Forests are one of the most important natural habitats for animal and bird species all over the world. But, they are also of vital importance for the human survival. There are large forests across the planet, and they are often referred to as the lungs of the Earth. Basically, if there are no forests, there is no life.
Unfortunately, many of them suffer from destructive practices every day due to mining interests, construction, or other reasons. The world’s largest forests are being significantly reduced, but they are still there, providing us with life.
Sinharaja Forest Reserve, Sri Lanka
Sinharaja is a national park in Sri Lanka, and although it’s not the biggest, it is still important for its biodiversity. The virgin rainforest region is a home to endemic trees, birds, amphibians, and mammals. The name of the park means the Lion Kingdom. In the dense canopy, there are elephants, leopards, and the purple-faced langur. The bird species are represented by red-faced malkoha, green-billed coucal, and Sri Lanka blue magpie.
The Monteverde Forest, Costa Rica
The reserve is about 26,000 acres in size, and it’s located along the Cordillera de Tilaran between the provinces of Puntarenas and Alajuela in Costa Rica. The forest consists of six zones, and 90% of it is virgin cloud forest. The high biodiversity is what makes the Monteverde Forest a unique forest in the Central American region. More than 2500 plants species, 100 species of mammals, 400 bird species, reptiles, amphibians, and insects make up the rich life in this forest.
Mindo Cloud Forest, Ecuador
Mindo Cloud Forest is highly recommended for nature lovers who like to try some tubing, cable car, zip-lining or bird tours. Orchid observation is perhaps the special thing you can do here, as Ecuador has more than 4000 different orchid species. Waterfalls, enormous trees, and lush-green vegetation is what you’ll find in Mindo cloud forest.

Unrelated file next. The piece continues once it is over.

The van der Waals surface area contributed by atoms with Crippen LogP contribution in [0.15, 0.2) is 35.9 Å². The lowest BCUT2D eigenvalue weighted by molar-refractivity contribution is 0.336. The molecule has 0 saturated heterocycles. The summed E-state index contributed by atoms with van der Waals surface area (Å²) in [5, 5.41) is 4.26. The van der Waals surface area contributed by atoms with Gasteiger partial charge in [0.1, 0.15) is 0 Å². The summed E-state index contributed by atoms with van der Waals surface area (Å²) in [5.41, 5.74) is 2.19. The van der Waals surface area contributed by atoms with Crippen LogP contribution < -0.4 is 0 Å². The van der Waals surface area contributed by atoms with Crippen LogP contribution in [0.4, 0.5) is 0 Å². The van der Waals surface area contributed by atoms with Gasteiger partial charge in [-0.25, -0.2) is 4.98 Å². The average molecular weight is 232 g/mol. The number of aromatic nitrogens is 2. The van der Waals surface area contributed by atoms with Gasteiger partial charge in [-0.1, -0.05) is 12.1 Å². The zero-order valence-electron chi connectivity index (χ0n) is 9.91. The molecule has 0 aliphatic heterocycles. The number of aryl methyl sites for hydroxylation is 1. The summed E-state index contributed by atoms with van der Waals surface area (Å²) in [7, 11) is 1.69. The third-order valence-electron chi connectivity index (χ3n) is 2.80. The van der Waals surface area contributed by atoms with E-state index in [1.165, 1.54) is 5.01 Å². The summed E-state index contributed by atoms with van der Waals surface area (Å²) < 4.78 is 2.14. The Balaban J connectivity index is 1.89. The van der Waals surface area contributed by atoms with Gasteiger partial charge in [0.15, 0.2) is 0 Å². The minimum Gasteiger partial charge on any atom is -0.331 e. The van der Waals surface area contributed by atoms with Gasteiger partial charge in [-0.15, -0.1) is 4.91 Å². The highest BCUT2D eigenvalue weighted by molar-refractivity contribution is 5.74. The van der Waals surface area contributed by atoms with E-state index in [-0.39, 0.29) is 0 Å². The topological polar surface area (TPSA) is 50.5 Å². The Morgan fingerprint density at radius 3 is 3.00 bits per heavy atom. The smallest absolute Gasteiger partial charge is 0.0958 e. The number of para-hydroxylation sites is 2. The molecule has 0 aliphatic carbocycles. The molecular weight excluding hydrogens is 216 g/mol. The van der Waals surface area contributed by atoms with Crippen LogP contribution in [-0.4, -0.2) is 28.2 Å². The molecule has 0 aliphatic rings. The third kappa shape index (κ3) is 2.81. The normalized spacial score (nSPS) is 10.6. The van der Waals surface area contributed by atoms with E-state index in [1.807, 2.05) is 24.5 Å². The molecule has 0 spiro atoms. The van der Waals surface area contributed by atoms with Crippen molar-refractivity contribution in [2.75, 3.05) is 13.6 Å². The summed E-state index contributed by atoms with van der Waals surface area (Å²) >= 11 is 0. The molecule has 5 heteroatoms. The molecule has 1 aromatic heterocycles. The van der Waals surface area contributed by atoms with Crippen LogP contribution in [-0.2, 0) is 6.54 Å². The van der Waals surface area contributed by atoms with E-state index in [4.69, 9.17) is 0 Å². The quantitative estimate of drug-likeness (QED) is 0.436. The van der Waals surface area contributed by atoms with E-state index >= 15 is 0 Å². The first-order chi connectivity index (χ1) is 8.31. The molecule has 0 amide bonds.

Daintree National Park, Australia
Daintree National Park rainforest is considered to be one of the oldest rainforests on Earth. It’s located in Far North Queensland, Australia, and it has existed continuously for more than 110 million years. It’s home to more than 430 bird species including the wompoo fruit-dove, cassowary, and many other endangered birds. Among the reptiles, the most common are Boyd’s forest dragon, eastern water dragon, chameleon gecko, keelback, and the green tree snake. The traditional owners of Daintree National Park are the Eastern Kuku Yalanji Aboriginal people, and many places in the rainforest are sacred to them.
Congolese Rainforests, Central Africa
Congolese Rainforests are tropical and subtropical forests along the Congo River in Central Africa. The rainforests cover parts of Cameroon, the Republic of the Congo, Gabon, and portions of the Central African Republic. The forests contain a forest-savanna mosaic, savanna, and wetlands. The Congo Rainforest is the planet’s second largest rainforest and represents a quarter of the total rainforest area in the world. It suffers huge deforestation for industrial and agricultural purposes.
Amazon Rainforest, South America
The largest among all the forests in the world, the Amazon Rainforest spreads over nine countries in South America. The greater part of it is in Brazil, and the rest is divided between Venezuela, Colombia, Ecuador, Peru, Bolivia, Guyana, Suriname, and French Guyana. It’s the most biodiverse rainforest in the world and holds half of what’s left of all the forests on the planet. The name comes from the biggest water flow that goes through it, the Amazon River. It contains about 390 billion trees from 16,000 different species. The rainforest is home to about 2.5 million insect types, tens of thousands of plants, and some 2,000 birds and mammals. To date, at least 40,000 plant species, 2,200 fish species, 1,294 birds, 427 mammals, 428 amphibians, and 378 reptiles have been classified in the area.
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